A couple of days ago, I received a phone call from a local commercial radio station. Their representative was asking whether any of my clients would be interested in advertising via their station.
I explained that my consultancy role was to help firms to develop strategic marketing plans and as such my role was about strategy development across the whole marketing mix. It would be up to my clients to decide, on the basis of the strategy what promotional mix they wanted to use. In short, I was not an advertising agency!
However, that call got me thinking and so I did a bit of research into the best use of radio advertising as part of a communications mix.
When considering which communications channels are most appropriate for your firm or product, you must first examine the properties of different communication channels:
- Cost – some communications channels are more expensive than others. Television advertising is significantly more expensive than print advertising. Radio advertising is lower in cost than television but may be significantly more expensive than channels such as the internet.
- Richness of communication – television, and digital media can provide rich communication and offer movement within a message along with other factors such as sound, imagery and text. Radio and print advertising offer a single sensual element i.e. sound or text only. If you are trying to promote a new product, it may require demonstration and that is not possible in static medium.
- Interactivity – the internet and social media offer huge opportunities for interaction between an advertiser and its intended customer base: print advertising does not. Radio can provide some element of interactivity e.g. a sports brand or retailer may sponsor the local football phone-in and be able to interact with callers by offering them incentives.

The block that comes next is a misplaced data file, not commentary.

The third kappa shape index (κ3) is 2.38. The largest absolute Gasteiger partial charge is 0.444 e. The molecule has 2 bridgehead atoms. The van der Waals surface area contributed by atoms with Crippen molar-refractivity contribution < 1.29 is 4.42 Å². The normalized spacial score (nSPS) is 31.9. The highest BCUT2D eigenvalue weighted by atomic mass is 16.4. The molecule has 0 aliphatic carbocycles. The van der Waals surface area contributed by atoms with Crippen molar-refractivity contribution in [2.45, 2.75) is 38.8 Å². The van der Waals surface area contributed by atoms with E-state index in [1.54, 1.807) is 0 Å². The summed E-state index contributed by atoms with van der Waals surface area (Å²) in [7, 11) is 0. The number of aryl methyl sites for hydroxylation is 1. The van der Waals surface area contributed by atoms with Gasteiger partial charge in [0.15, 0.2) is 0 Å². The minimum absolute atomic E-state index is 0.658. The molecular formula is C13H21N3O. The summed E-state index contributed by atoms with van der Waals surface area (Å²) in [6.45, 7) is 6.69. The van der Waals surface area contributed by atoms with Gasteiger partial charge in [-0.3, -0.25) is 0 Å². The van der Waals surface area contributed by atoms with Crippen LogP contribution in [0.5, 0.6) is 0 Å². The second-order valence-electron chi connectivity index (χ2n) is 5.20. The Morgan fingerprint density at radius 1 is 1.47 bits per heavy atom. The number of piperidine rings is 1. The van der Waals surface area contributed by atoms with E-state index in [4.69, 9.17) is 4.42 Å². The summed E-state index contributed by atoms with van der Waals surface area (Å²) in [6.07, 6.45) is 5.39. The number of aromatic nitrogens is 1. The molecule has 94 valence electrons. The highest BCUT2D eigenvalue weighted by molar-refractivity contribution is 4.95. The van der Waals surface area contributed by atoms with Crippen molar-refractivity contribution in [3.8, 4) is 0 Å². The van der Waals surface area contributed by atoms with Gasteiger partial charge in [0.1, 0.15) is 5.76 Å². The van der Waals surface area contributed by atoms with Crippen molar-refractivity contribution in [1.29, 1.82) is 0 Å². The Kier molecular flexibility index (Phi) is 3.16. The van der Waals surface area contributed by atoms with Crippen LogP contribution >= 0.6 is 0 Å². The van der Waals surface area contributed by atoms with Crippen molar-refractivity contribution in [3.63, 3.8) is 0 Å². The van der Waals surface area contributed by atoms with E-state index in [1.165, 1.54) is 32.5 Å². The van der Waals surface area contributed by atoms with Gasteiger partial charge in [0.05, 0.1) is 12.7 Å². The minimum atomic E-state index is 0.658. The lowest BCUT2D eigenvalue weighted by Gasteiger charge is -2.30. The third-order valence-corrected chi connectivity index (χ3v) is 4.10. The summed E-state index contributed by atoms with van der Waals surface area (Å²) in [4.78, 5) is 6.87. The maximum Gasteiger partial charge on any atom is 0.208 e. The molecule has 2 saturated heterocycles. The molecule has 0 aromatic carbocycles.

- Audience profile – Marketers make great efforts to segment a company’s market and to identify target customer groups. It doesn’t make much sense to advertise on a medium itself not targeted at your target market. For example, if you sell stair-lifts and mobility scooters aimed at the elderly, a radio station which predominantly plays hip hop or dance music may not be an appropriate channel
So what are the strengths and weaknesses of radio advertising?
- Radio allows for specialist programming which allows advertisers to target specific audiences. A sports brand can advertise during the sports news; a travel agent can sponsor the weather and a local teenage boutique can sponsor the pop charts.
- Production costs are lower than television or cinema advertising.
- It can be flexible. You can change your message quickly to include special offers and specific promotions.
- It is best used to complement other advertising media. Consumers can be reminded of visual stimuli of other advertising such as television. Radio can also operate the ‘theatre of the mind’ where consumers can generate their own mental images of events. It can be a strong support mechanism for other media messages.